Brett Favre is in his 10th season of starting all 16 of the Green Bay Packers' regular season games. He hasn't missed a playoff game, either. He's been injured, but he suits up, whether his fingers' broke, back hurts, legs are in pain, or he has a mild concussion. And for three hours or so, he gives absolutely all he has. He makes mistakes, sure. But he picks himself up and tries again. He tries too hard sometimes, forcing passes into lanes that just don't exist, all in a supreme effort to win the game for his team. When things go wrong, he dusts himself down and tries even harder.

Cal Ripken, Jr. started a million consecutive baseball games for the Orioles and was universally hailed as a hero, the last representative of a long-gone era when sportsmen were tough and ready to sacrifice themselves for the team. To some extent, that was always true of Cal, and I, like almost everyone, admired Ripken for his toughness.

But his streak hurt the team in the end. Cal was the best player on a good Baltimore team that regularly contended in the late '80s and early '90s. They needed him at his best in September, when titles were on the line. He was often burnt out by then, which he wouldn't have been if he'd rested like every other player at occasional times during the season. The Orioles were never the sum of their parts while Cal was at his prime, and I believe part of that reason was the streak. It took on a life of its own, to the detriment of the team.

Favre's streak of consecutive starts, currently at over 160 and counting, has never done anything other than benefit the team. Favre is the Packers and will be until he hangs it up.

History will probably judge Favre as inferior to Joe Montana. Maybe he is in some aspects. Montana surgically picked opposing defenses apart, with the low-risk, Bill Walsh-inspired offense that relied on short completions to fleet-of-foot receivers like John Taylor and the incomparable Jerry Rice. He could go deep, sure, but didn't rely on the bomb. He didn't need to. He had Roger Craig and Tom Rathman behind him and one of the leagues finest (and dirtiest) O-lines in front of him to assist. Everything was in place to allow Montana to do his thing supremely.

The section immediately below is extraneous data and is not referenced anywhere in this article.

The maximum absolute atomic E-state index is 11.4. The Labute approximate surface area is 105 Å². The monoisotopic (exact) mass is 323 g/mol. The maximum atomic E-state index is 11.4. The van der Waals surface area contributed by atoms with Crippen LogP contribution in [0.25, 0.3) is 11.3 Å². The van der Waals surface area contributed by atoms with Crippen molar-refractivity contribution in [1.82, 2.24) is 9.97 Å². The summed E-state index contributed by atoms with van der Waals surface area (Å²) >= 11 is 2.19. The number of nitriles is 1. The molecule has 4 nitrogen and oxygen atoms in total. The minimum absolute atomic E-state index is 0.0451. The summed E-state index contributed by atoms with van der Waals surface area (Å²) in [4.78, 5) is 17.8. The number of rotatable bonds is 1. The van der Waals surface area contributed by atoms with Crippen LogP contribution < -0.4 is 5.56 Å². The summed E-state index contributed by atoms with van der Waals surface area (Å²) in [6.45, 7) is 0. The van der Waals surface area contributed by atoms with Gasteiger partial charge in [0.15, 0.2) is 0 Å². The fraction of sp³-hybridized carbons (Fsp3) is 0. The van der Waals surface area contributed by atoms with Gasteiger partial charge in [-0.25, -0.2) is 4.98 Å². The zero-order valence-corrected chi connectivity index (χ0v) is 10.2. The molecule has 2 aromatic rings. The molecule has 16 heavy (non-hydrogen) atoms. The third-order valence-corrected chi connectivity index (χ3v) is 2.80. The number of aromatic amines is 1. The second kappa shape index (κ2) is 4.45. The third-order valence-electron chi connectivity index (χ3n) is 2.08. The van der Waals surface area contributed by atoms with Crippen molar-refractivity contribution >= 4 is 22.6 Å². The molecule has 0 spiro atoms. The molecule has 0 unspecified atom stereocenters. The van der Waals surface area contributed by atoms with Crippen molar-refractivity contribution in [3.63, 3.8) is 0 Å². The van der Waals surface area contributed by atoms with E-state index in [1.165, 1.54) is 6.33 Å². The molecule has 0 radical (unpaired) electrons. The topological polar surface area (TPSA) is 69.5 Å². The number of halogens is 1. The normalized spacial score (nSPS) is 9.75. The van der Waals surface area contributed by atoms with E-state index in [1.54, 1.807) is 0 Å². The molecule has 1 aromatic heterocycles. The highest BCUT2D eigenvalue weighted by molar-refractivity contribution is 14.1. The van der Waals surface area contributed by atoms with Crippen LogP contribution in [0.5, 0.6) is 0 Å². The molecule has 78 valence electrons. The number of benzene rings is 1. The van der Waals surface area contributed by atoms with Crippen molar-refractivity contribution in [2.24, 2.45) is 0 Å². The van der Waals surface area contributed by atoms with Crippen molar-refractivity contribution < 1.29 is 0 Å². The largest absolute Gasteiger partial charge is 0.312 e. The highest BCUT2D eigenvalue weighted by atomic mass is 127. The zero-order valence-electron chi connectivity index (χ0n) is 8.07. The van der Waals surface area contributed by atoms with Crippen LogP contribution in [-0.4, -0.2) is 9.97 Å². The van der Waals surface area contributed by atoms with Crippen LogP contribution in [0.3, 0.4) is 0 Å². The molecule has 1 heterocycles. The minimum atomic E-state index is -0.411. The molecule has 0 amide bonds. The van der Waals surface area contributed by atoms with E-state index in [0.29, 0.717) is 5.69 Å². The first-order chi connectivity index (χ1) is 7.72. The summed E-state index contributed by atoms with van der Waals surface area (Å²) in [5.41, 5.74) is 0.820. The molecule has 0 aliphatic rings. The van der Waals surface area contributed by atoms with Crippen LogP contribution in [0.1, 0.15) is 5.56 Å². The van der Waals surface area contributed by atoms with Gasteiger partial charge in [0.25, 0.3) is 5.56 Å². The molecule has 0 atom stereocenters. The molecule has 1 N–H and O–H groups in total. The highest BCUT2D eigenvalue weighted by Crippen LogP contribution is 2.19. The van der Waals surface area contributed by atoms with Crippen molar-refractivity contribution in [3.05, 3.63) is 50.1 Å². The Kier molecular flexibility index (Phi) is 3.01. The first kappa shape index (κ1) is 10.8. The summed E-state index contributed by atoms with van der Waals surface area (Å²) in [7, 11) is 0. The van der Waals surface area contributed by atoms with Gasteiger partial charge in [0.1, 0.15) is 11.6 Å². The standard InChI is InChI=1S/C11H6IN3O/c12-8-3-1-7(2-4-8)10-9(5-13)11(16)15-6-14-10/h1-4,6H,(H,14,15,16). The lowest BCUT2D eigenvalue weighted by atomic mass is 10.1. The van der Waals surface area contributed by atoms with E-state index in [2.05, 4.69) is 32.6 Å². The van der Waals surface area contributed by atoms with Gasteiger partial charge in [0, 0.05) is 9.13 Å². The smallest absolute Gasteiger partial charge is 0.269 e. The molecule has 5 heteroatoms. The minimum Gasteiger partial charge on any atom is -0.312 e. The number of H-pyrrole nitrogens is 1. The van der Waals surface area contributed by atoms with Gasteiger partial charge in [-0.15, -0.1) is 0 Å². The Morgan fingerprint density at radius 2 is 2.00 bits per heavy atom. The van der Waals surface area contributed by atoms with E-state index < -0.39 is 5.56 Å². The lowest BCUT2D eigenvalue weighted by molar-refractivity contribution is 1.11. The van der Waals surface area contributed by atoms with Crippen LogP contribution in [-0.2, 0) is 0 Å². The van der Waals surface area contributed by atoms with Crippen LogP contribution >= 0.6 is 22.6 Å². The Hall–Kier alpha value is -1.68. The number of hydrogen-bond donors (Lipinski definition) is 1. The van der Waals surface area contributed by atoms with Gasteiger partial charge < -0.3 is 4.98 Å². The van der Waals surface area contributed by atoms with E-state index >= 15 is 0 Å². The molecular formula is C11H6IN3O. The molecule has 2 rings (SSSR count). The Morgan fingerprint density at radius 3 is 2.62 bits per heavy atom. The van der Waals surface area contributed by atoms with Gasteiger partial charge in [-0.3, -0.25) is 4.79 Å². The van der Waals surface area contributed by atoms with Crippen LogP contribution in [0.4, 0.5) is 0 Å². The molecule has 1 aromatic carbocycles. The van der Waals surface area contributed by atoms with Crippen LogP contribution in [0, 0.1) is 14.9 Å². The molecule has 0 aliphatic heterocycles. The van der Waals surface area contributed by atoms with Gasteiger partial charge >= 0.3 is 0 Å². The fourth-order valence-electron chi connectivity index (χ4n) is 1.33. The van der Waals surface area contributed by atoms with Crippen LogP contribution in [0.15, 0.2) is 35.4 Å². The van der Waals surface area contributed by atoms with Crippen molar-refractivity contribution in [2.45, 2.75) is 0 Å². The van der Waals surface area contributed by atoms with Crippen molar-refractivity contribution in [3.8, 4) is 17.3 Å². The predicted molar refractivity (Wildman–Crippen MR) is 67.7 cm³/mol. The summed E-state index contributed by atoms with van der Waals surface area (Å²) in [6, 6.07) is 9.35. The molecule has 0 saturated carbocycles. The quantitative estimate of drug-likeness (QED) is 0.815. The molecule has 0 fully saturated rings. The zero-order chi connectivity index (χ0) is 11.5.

The Favre era has coincided with free agency, ever changing personnel, the salary cap that breaks up good teams, parity, and the end of dynasties. Favre never had the benefit of a Roger Craig to hand the ball off to, or Jerry Rice, John Taylor, or Brent Jones to throw to. He made do with Edgar Bennett, Dorsey Levens, Robert Brooks, Antonio Freeman, and an end-of-his-career Keith Jackson. All good, solid pros, but in no way Hall of Fame candidates.

The Green Bay Packers, like at least 10 other teams, have a better than good shot at a Super Bowl this season. If they do it, Favre may retire. He's talked openly of the grind of the modern day game and his longing to return home to his 460-acre estate in Hattiesburg, Mississippi to mow his lawn, play with the kids, spend time with his childhood sweetheart wife, and watch the fishing and hunting channel on TV. Whenever he retires, Favre is at least worthy of consideration as the greatest quarterback since Unitas.


Mike welcomes your feedback on his column: mailto:[email protected]?subject=Feature_Article


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--> Major League Baseball

By Mike Round

Anaheim Angels at San Francisco Giants
World Series, Game 3; Tuesday, Oct. 22, 8:30 PM EST; San Francisco, CA; TV: FOX

The purists are choking on their cornflakes this morning as we look forward to an all-wildcard Fall Classic. Hey, Bob Costas, these are two teams worthy of an appearance in baseball's season finale. FOX isn't best pleased, either, as this matchup is unlikely to keep the neutrals on the East Coast out of Home Depot or away from the remote this week. Anyone who misses this will regret it, as these are two closely-matched teams that have solid pitching, great hitting, solid defense, and are expertly managed by two of the best in the game.